• Tina, that is a very interesting perspective of Donald Trump. I never looked at his candidacy that way. Thank you for that.

        • Let us not forget the Pledge of Allegiance, written in 1892 by a Christian socialist. I pledge allegiance to my Flag and to the Republic for which it stands, one nation (not that pesky federal style several states thing), indivisible (no going back, slackers), with liberty and justice for all (substitute for equality). Complete with the fascist salute until the 1930’s.

          • Interesting point. I never much liked the Pledge, and now I know why. Also, not fascist, but Roman.

          • You seem to have left out ‘conveniently?’ the key part of the phrase ” … one nation under God,”

            Whose the socialist here?

          • Actually, the phrase “under God” was added during Eisenhower’s term. So the socialist author never used it. [BTW, I didn’t know that about the author of the pledge.]

          • Twisted words above. The ‘pledge’ is to the flag, to the Republic (not the government), and you forgot the key phrase which harkens back to the Founders words “one nation under God.” The Pledge changed, advanced as did the country (the people) and now it is regressing with a complicit bunch of sheep who only now are bleeping their discontent.

  44. Left the Episcopal church twenty years ago for every reason you stated. I hated leaving but ‘worshiping’ in a church community that had few actual believing Christians–the church hierarchy in particular–didn’t make a lot of sense. Bells and smells and coffee after just wasn’t enough. It seems that about all the church PTB’s do now is make sure that as many homosexuals as possible become priests and priestesses and that every social justice cause is joined with fervor and spite their remaining believing congregation in any way that they can. The priestess at my local Episcopal church is a black woman who had an affair with a married man–ended up with a black eye from the wife–and is living with some guy without benefit of marriage now. What an inspiration.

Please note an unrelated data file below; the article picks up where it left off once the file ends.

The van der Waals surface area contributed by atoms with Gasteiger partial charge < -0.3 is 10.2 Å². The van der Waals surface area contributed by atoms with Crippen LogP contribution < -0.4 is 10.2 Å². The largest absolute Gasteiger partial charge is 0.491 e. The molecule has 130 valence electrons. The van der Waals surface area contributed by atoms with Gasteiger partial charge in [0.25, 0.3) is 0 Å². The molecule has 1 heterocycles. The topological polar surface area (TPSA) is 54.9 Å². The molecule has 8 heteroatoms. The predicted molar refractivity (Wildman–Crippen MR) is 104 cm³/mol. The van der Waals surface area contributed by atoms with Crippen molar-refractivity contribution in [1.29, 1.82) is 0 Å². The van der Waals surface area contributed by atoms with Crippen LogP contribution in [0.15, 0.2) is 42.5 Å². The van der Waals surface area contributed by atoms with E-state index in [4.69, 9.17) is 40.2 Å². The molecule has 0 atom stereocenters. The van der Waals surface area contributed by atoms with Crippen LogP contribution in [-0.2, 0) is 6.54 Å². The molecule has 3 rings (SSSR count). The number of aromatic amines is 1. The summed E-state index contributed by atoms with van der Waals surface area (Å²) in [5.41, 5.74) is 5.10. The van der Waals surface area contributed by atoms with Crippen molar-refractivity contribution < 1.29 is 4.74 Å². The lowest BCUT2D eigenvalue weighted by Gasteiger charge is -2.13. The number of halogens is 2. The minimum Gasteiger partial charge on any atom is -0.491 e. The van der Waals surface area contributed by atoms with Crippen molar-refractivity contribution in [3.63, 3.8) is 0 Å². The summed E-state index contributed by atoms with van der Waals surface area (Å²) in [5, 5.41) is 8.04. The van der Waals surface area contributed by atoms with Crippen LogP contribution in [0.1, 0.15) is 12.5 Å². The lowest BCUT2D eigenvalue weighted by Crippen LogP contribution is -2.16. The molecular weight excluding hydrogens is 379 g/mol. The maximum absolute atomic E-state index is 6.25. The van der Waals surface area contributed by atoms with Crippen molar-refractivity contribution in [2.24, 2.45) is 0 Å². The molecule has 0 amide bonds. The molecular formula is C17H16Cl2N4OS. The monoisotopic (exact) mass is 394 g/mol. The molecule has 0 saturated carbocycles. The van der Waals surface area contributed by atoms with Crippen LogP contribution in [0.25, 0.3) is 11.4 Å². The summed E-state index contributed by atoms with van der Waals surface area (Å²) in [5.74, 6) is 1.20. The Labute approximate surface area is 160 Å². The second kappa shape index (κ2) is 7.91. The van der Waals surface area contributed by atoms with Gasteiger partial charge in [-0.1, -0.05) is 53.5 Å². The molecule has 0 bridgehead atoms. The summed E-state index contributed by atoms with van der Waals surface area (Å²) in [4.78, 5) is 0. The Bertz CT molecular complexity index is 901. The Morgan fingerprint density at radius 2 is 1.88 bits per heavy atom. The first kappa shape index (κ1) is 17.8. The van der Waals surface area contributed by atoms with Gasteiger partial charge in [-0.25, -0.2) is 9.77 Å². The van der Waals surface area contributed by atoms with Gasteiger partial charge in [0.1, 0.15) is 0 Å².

• I grew up in the “Old” Episcopal Church. Then, in the 50s and 60s, it was truly the American branch of the Church of England.

      Then, in the early 60s the Left started to take over the Church with COCU and other Leftist movements. My parish was literally sued out of existence and the entire property taken over by the litigious Left. I quit during the late 60s. The beautiful Santa Barbara monastery where I used to go on silent retreats was completely taken over by homosexuals and turned into a den of inequity.

      Now, in England, the Left is entirely in control and the Arch Bishop spot has been a joke for decades with homosexual “marriage” and female (not sure of which species) “ordinations” (BTW, whenever women are in control you can bet destruction is close at hand).

      I moved away from my ACC church in Orange County to San Diego in 2011 and there are no ACC churches here at all. I am left with nowhere to go except to mainline Protestant churches which I despise with their endless repetition of mantras which every moderately intelligent  Christian already knows. Their odious Tammy Fay/Jim Baker and Jimmy Swaggert aping is off-putting, to say the least. Their arrogant self-righteousness is despicable. I know. I attended Calvary Church in Costa Mesa (listening to that con-artist Chuck Smith  with my ex for years. I quit going in disgust because of their bullshit which led directly to the breakup of my marriage (and a *VERY messy divorce.  I spent years  in court just trying to get 50% time with my kids. Total cost: over $50,000 in legal fees and I still got divorce-raped by my “Christian” ex who also poisoned my kids against me).

      There are many Catholics that truly believe that Pope Francis is a forerunner of the apostate church cited many times in Revelation. I have studied Roman Catholicism and I know their version of theology only too well.  I happen to agree, although I have never been a Catholic. He is most certainly a step towards that end. 

        • Thank you, Joan. Will visit all sites and call priests to make sure they are actual ACC parishes. Some call themselves “Anglican” when they are nothing more than lukewarm Protestants using the name, veneer and trappings of actual ACC churches. I have tried a couple out when I first moved to Escondido and was sorely disappointed.

          Thanx Again!


      • You might try Missouri Synod Lutheran Church — small, but still faithful. When I was in college I went to the local Anglican church in London (Kensington). Very easy for me to assimilate — although the incense was all new to me.
        Missouri Synod frowns upon politics in the service and is only included in praying for our leaders, those in the military, and our country – regardless of party affiliation.

  45. there isn’t one of them that is worth a damn. all full of mush headed sheep. let their supposed brethren in the middle east, and elsewhere, be slaughtered without lifting a finger (or wallet) to help arm them,

    • ” let their supposed brethren in the middle east, and elsewhere, be slaughtered without lifting a finger (or wallet) to help arm them,”

      Well, it’s spread the other chee…wait, turn. I mean turn the other cheek